Is it a netbook? Is it a laptop? One thing's for sure -- the Sony Vaio VPCX11S1E/B is the thinnest portable PC we've ever seen. But, at about £1,200, is it just an over-priced plaything for executives to pester their IT department about?
Remarkably thin and light
The Vaio P-series Lifestyle PC already showed us that Sony knows how to squeeze a quart into a pint pot, but this X-series laptop demonstrates even more impressive miniaturisation skills. This 11.1-inch machine is a mere 14mm thick, and we're not talking about its thinnest point. With a total weight of just 780g, it's hard to understand how the VPCX11S1E/B can be a working computer at all.
The VPCX11S1E/B is made from a combination of plastic and carbon fibre. Although there's plenty of flex if you grip either side of the keyboard and twist, the case doesn't feel particularly flimsy. The lid is worryingly thin and rather bendy, but it's almost impossible to put enough pressure on the outside to distort the screen.
Such a slim profile means Sony has had to compromise on ports, but it's still managed to fit a full-size VGA socket on one side. It looks totally out of place -- a mini DisplayPort socket would have been more suitable -- but at least it means this go-anywhere laptop can plug into any display with the minimum of fuss.
Sony has also compromised slightly on the keyboard. Although it's only around 10 per cent narrower than normal, the chiclet keys aren't much bigger than a fingernail. They're spaced out well, but they still take some getting used to, and the tiny shift keys are particularly fiddly.
There's plenty of empty space on the wrist rest, but, for some reason, Sony has seemingly slapped the smallest-possible multi-touch trackpad in the middle of it. Still, it works well enough and the buttons are of a more manageable size.
It's a surprise to see an 11.1-inch screen with a 1,366x768-pixel resolution, but it's certainly welcome -- low resolutions are one of the limiting factors on laptops of this size. Sony has sensibly opted for a matte finish, and the image is crisp, but the vertical viewing angles are very tight.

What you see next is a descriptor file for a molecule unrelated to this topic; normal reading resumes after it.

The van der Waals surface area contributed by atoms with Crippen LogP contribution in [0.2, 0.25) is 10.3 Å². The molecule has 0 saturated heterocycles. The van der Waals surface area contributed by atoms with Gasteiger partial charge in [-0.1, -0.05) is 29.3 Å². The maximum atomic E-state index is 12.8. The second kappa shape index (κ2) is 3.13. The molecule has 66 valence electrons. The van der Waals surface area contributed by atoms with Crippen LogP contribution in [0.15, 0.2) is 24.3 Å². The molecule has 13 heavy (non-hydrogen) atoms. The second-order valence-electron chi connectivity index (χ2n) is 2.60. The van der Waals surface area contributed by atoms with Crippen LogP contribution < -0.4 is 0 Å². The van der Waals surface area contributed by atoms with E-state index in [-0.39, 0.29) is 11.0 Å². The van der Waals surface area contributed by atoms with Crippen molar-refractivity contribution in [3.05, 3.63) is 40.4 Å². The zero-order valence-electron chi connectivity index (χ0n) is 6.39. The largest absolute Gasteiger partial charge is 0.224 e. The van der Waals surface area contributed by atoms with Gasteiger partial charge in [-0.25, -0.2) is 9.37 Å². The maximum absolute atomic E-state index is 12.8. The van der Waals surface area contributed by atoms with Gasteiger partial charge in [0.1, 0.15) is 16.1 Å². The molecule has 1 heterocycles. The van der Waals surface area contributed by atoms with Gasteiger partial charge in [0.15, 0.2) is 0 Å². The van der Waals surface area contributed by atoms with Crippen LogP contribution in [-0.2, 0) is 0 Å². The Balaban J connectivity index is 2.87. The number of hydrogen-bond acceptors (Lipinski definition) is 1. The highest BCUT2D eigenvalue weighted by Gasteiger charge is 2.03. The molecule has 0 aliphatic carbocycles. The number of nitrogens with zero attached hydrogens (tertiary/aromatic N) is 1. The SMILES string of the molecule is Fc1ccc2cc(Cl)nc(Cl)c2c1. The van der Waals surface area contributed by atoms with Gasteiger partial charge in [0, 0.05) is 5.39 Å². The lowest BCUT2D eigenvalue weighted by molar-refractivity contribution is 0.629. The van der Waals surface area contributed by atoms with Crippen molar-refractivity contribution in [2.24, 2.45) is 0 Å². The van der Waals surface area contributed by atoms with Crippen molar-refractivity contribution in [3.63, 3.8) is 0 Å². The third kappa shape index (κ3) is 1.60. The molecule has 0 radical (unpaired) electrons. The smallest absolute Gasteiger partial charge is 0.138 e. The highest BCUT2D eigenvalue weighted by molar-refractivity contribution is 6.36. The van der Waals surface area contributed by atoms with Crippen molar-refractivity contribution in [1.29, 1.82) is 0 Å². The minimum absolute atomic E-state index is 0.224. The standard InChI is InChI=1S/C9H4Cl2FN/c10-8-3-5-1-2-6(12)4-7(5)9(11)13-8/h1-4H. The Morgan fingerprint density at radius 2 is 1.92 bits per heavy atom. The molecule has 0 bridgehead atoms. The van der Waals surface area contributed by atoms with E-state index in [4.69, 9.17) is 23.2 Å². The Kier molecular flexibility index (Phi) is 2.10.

We've resisted referring to the VPCX11S1E/B as a netbook so far, but, with an Intel Atom Z540 processor, you should know what to expect when it comes to performance.
To its credit, the 1.86GHz chip does support hyper-threading and, with 2GB of RAM, Windows 7 runs pretty smoothly. There's some noticeable lag when running more than a couple of applications at once though, and a PCMark05 benchmark score of 1,511 puts the VPCX11S1E/B in the same league as netbooks that sport Atom N270 or N280 processors. The 3DMark06 test wouldn't run on the Intel GMA 500 graphics, as is the case with other Atom-based netbooks we've reviewed.
There doesn't look like there's much room for a battery inside the wafer-thin VPCX11S1E/B, but we still managed to squeeze 3 hours and 52 minutes out of it in Battery Eater's demanding Classic test. In the less intensive Reader's test, the laptop notched up 6 hours and 16 minutes, which suggests that it should be good for around 5 hours of typical use away from the mains.
Okay, so the Sony Vaio VPCX11S1E/B is a netbook, but it's unlike any netbook we've seen before. The sacrifices are surprisingly few for such a slip of a thing, but be warned that this is a luxury item with a price tag to match. It's too darned impressive to dismiss out of hand, but we can't see Sony selling many of them.
Edited by Charles Kloet